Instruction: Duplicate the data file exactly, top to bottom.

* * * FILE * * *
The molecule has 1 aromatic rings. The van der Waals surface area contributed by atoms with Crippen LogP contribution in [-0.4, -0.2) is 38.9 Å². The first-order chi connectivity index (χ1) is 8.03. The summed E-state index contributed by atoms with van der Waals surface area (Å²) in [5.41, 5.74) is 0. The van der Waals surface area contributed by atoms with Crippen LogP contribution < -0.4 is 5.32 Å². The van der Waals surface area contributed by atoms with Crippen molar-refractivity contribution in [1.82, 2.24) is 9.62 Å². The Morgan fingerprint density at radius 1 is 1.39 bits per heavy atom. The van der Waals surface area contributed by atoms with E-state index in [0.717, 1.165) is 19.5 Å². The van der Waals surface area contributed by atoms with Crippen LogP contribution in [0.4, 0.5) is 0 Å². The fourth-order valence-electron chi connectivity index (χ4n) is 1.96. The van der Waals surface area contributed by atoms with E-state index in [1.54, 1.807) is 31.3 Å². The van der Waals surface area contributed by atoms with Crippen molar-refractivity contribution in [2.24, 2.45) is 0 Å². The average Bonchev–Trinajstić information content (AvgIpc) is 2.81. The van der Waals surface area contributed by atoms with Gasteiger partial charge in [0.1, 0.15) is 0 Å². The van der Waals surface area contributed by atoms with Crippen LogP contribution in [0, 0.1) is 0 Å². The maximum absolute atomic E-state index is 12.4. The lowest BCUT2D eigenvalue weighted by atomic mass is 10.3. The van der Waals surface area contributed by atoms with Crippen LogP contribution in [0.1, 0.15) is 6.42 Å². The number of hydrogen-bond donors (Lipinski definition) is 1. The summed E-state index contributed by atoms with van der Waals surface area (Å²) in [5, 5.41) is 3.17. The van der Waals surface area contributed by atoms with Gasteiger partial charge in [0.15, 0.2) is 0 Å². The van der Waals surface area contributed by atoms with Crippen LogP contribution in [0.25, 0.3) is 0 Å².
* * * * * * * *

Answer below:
The molecule has 1 aromatic rings. The van der Waals surface area contributed by atoms with Crippen LogP contribution in [-0.4, -0.2) is 38.9 Å². The first-order chi connectivity index (χ1) is 8.03. The summed E-state index contributed by atoms with van der Waals surface area (Å²) in [5.41, 5.74) is 0. The van der Waals surface area contributed by atoms with Crippen LogP contribution < -0.4 is 5.32 Å². The van der Waals surface area contributed by atoms with Crippen molar-refractivity contribution in [1.82, 2.24) is 9.62 Å². The Morgan fingerprint density at radius 1 is 1.39 bits per heavy atom. The van der Waals surface area contributed by atoms with E-state index in [0.717, 1.165) is 19.5 Å². The van der Waals surface area contributed by atoms with Crippen LogP contribution in [0.4, 0.5) is 0 Å². The fourth-order valence-electron chi connectivity index (χ4n) is 1.96. The van der Waals surface area contributed by atoms with E-state index in [1.54, 1.807) is 31.3 Å². The van der Waals surface area contributed by atoms with Crippen molar-refractivity contribution in [2.24, 2.45) is 0 Å². The average Bonchev–Trinajstić information content (AvgIpc) is 2.81. The van der Waals surface area contributed by atoms with Gasteiger partial charge in [0.1, 0.15) is 0 Å². The van der Waals surface area contributed by atoms with Crippen LogP contribution in [0, 0.1) is 0 Å². The maximum absolute atomic E-state index is 12.4. The lowest BCUT2D eigenvalue weighted by atomic mass is 10.3. The van der Waals surface area contributed by atoms with Crippen LogP contribution in [0.1, 0.15) is 6.42 Å². The number of hydrogen-bond donors (Lipinski definition) is 1. The summed E-state index contributed by atoms with van der Waals surface area (Å²) in [5, 5.41) is 3.17. The van der Waals surface area contributed by atoms with Gasteiger partial charge in [0.15, 0.2) is 0 Å². The van der Waals surface area contributed by atoms with Crippen LogP contribution in [0.25, 0.3) is 0 Å².